Her kindly tutor Mary Paley Marshall also wrote to her. She was the only woman Winnie knew who seemed to have it all, combining fulfilling academic work with her role as a wife. ‘If she is the woman of the future, I am sure the world will do very well,’ Winnie wrote in her diary. It was one of the last things she wrote. She died after a severe asthma attack – though she may also have had undiagnosed anorexia – just a few weeks later. Expected from childhood to suppress her ambitions and put others’ needs first, Seebohm was, in Glendinning’s memorable description, ‘left stranded on the shores of the nineteenth century’.
Mary Paley Marshall’s married life was far from the ideal that Winnie perceived. In the early 1880s Alfred turned against the idea of women at Cambridge: ‘it is not likely that men will go on marrying, if they are to have competitors as wives’ he told LSE founder Beatrice Webb. He insisted that The Economics of Industry, the book he and Mary wrote together, should be pulped and in 1897 he voted against women being awarded Cambridge degrees. But unlike poor Winnie, Mary was a survivor and she had the final word. After Alfred’s death in 1924 she co-founded Cambridge University’s Marshall Library, and worked there for nearly twenty years; her portrait now hangs above the library staircase opposite his.
What was left out of (or ‘forgotten’) in Mary Paley Marshall’s memoir What I remember is at least as interesting as what was put in; and the cheering counterbalance to Winnie Seebohm’s sad story is the continuing success of Newnham, which celebrates 150 years as a women’s college this year.
In October 1908 two young English suffragists fresh out of Newnham College Cambridge travelled across America by train to try to galvanize support for the women’s vote. Few people shared their enthusiasm, but they found an unlikely ally in the philosopher and psychologist William James.
Ray Strachey (née Costelloe) later became one of the most influential figures in the fight for British women’s suffrage and employment rights in the first half of the twentieth century, and now a biography by Jennifer Holmes, A Working Woman: the Remarkable Life of Ray Strachey(Troubadour, 2019), traces her extraordinary journey.
Ray Strachey (she was officially named Rachel, but always known as Ray) was born in London in 1887, the first child of Frank Costelloe, an ambitious Irish barrister-journalist, and Mary Pearsall Smith, a Quaker from Philadelphia. Mary’s evangelical parents moved to England soon after their daughter’s marriage, which they never approved of. Ray’s sister Karin was born two years later, but the Costelloes’ marriage was unhappy, and Mary wanted to pursue her studies in art. She moved to Italy to live with, and later marry, the art historian Bernard Berenson.
Ray and Karin were brought up by their father Frank, who had ambitions to become a Liberal MP but died of cancer when Ray was twelve. Their Quaker grandmother Hannah Whitall Smith took over the girls’ care, along with their aunt Alys, who had married Bertrand Russell in 1894 (see NPG photo here). ‘Uncle Bertrand’ gave the teenage Ray weekly tutorials, which was a ‘terrifying, but elucidating’ experience, she recalled. But with his help, she passed the Cambridge entrance examination and began her studies in mathematics at Newnham College in 1905.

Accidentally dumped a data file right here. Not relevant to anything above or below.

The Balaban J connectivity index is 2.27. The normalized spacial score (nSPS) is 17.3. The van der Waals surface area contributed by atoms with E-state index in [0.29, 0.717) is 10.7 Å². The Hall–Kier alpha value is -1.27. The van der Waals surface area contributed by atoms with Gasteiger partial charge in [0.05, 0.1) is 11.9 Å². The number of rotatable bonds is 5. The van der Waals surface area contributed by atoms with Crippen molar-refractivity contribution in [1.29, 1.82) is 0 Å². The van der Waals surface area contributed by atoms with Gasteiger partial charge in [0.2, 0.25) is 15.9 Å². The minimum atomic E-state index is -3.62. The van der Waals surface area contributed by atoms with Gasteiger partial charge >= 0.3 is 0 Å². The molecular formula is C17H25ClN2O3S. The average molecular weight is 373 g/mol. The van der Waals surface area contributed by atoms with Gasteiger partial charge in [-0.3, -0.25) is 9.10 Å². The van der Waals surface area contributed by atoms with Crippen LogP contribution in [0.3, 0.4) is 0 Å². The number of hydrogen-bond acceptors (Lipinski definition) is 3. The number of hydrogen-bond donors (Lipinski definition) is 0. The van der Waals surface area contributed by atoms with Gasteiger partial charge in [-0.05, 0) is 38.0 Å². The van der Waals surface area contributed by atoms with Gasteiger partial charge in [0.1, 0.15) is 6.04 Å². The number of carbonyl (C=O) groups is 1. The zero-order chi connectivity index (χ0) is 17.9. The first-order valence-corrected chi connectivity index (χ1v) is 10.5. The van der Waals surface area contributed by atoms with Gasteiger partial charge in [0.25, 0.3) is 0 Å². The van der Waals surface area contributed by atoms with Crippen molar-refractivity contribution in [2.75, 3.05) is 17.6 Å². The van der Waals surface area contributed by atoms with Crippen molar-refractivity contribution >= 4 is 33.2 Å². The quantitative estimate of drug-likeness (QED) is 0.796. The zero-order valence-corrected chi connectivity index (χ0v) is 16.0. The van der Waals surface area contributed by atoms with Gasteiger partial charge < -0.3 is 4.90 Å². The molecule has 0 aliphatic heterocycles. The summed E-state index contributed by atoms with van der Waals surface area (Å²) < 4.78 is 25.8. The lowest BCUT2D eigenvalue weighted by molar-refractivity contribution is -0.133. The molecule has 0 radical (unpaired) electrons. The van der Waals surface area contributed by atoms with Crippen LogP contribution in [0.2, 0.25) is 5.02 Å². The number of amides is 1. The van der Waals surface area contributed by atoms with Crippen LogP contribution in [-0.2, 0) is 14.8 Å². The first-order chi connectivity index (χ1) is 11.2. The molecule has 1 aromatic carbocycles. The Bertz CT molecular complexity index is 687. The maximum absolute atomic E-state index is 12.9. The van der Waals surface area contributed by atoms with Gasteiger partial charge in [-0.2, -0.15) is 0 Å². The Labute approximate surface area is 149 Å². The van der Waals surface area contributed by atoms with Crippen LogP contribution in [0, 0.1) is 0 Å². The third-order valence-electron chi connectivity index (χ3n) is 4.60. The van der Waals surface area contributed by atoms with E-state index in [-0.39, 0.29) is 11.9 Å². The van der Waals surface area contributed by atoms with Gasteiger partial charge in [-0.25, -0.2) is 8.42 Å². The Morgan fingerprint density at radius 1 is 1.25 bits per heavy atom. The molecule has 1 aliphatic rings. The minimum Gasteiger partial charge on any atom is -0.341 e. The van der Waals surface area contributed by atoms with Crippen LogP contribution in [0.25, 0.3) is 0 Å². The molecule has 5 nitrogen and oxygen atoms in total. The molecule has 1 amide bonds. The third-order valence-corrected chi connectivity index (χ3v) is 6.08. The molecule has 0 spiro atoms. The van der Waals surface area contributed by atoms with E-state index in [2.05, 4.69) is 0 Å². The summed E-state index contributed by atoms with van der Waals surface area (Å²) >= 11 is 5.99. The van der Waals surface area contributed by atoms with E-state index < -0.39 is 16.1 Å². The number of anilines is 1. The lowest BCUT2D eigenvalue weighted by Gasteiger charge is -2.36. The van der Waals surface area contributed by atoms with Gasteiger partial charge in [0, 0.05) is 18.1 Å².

Her friend and fellow Newnham student Ellie Rendel, the granddaughter of suffrage pioneer Lady Strachey, introduced her to the campaign to obtain the vote for British women. Ellie and Ray became ‘suffrage mad’, holding suffrage meetings and founding the Newnham’s first suffrage society. By 1908 three-quarters of the college had joined it, and their group merged with its counterpart at Girton College to become the Cambridge University Women’s Society for Women’s Suffrage. Instead of studying for their final examinations, Ray and Ellie spent hours stuffing envelopes and writing letters to former students, appealing for funds for the suffrage cause. Ray scraped through her exams and was placed last in the Newnham contingent that year, but she didn’t mind too much: ‘knowledge isn’t the only point of education’, she felt.
On 13 June 1908 Ray and Ellie rounded up 300 university supporters and proceeded through London carrying a pale blue silk banner designed by Mary Lowndes and hand-sewn by Newnham and Girton women with daisies and irises and the motto ‘Better is Wisdom than Weapons of War’. (This beautiful banner has been carefully preserved by Newnham College, where it is kept in a wooden case that is only opened on special occasions) There were several suffrage gatherings in London that summer, including a national ‘Women’s Day’ on 21 June, when a third of a million people packed into Hyde Park for a demonstration organized by the Women’s Social and Political Union (WSPU), the increasingly militant organization led by the Pankhursts. ‘We were in a howling mob of hooligans, & it was great fun’ Ray wrote. She almost ‘lost her heart’ to the suffragettes (‘so repulsive as well as so fine!’), but followed her head and stayed loyal to Millicent Garrett Fawcett and the National Union of Women’s Suffrage Societies (NUWSS), who believed in peaceful, constitutional campaigning.
That July Ray and Ellie joined three other women and spent a month touring Britain in a horse-drawn caravan promoting ‘the cause’. They sold badges, distributed literature, wrote and delivered speeches, shopped, cooked and camped out in farmers’ fields. They encountered persistent rain in the Lake District, intense heat in Scotland and occasionally outright hostility, and local newspaper reporters were intrigued by the young women’s dedication to the suffragist cause. Ray’s speaking style captivated her listeners, including her aunt Alys Russell, who attended their final meeting in Oxford that summer. She described her niece as wearing ‘a butcher’s apron which she had borrowed to hide her torn and filthy dress, with bare sunburnt arms and a battered straw hat on the back of her head’. People were inclined to laugh at Ray’s appearance, Alys observed, ‘but she spoke so well, developing her theme with such clear logic, lightening her enthusiasm with so much humour, that she ended amidst hearty cheers from the crowd.’